Last month the New York Times created its own hoax with a long front page article about how war veterans returning from Iraq and Afghanistan were killing people back in the United States because of the stress they had gone through in combat.


That hoax was shot down two days later by the New York Post, which showed that the murder rate among returning war veterans was only one-fifth the murder rate among civilians in the same age brackets.


Undaunted, the New York Times has come up with its latest front-page sensation, the claim that some anonymous people either suspected an affair between Senator John McCain and a female lobbyist or tried to forestall an affair.


But apparently no one actually claimed that they knew there was an affair.


This did not even rise to the level of "he said, she said." Instead it was anonymous sources reporting their suspicions.


People who share the New York Times' political views are treated as "innocent until proven guilty." People with different views are condemned for "the appearance of impropriety," even if there is no hard evidence that they did anything wrong.


In this latest "news" story about Senator McCain, the standard seems to be that anonymous sources suspected him of "the appearance of impropriety."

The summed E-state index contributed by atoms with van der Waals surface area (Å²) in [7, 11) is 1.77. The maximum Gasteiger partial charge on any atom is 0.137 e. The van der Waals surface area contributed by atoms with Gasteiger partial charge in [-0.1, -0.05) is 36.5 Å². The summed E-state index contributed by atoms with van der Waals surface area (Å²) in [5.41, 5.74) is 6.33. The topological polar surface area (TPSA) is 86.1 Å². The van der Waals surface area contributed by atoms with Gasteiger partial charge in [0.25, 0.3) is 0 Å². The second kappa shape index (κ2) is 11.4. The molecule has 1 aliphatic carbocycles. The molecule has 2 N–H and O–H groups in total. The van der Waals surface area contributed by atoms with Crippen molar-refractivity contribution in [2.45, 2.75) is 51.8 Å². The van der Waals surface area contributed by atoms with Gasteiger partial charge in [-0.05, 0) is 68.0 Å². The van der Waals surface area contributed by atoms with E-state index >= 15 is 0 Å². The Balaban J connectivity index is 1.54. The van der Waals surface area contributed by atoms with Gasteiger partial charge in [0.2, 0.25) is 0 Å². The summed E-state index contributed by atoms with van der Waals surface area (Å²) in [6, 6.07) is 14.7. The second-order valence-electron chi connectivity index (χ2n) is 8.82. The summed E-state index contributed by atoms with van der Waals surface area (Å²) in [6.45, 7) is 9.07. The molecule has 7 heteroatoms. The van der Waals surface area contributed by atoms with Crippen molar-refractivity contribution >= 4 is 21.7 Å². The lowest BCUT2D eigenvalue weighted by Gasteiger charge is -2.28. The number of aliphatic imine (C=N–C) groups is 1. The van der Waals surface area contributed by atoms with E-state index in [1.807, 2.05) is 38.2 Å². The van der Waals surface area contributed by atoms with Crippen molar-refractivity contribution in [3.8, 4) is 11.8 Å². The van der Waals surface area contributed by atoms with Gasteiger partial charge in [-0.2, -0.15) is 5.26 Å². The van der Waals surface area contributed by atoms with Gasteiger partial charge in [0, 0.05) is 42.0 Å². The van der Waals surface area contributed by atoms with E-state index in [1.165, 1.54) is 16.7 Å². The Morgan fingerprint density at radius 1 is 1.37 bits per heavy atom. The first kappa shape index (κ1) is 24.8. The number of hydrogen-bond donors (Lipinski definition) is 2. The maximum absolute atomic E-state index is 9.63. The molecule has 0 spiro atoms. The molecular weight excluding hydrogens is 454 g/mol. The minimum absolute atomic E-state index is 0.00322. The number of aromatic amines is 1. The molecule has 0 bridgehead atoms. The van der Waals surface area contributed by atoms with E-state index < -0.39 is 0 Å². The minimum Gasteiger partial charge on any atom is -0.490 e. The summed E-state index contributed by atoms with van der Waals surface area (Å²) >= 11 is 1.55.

Nothing is easier than to have suspicions. In my younger years, I was suspected of having an affair with more than one attractive woman when — alas — there was nothing happening.


At the time, however, I felt flattered by the insinuations.


In 1976, when President Ford nominated me to the Federal Trade Commission, someone anonymously told an FBI investigator that I was a Communist.


Not even the people opposed to my nomination believed it and it was not reported in the New York Times.


This was back in the days when the Times still had a reputation for integrity, before the Jason Blair hoaxes, the gang-rape hoaxes and the general prostitution of the front page to politics masquerading as news.


Over the years, the New York Times has increasingly discredited itself.


Not only have critics repeatedly exposed their tendentious use of their "news" stories, even the Times' own "public editor" or ombudsman has now said that they should not have run the McCain insinuation story.


The declining credibility of the New York Times and of other tendentious media is, in one sense, a healthy thing. There has been too much public gullibility that has been cynically exploited by both the media and politicians.


In another sense, however, it is a sad day for the country as a whole that there are shrinking sources of reliable news and informed and honest commentary.


Hysteria has become the norm for too many once-serious publications, whether it has been hysteria for the purpose of hyping circulation or to advance some political agenda.


The rise of alternative media — notably talk radio — has limited how much the mainstream media can get away with.


Dan Rather's fake memo about President Bush's National Guard service might have gone unchallenged, and affected an election, back in the old days when the media consisted largely of like-minded colleagues who would not embarrass one of their own.


Bloggers and talk radio shot that one down. But it is doubtful if we have seen the last of the journalistic hoaxes. Not in an election year.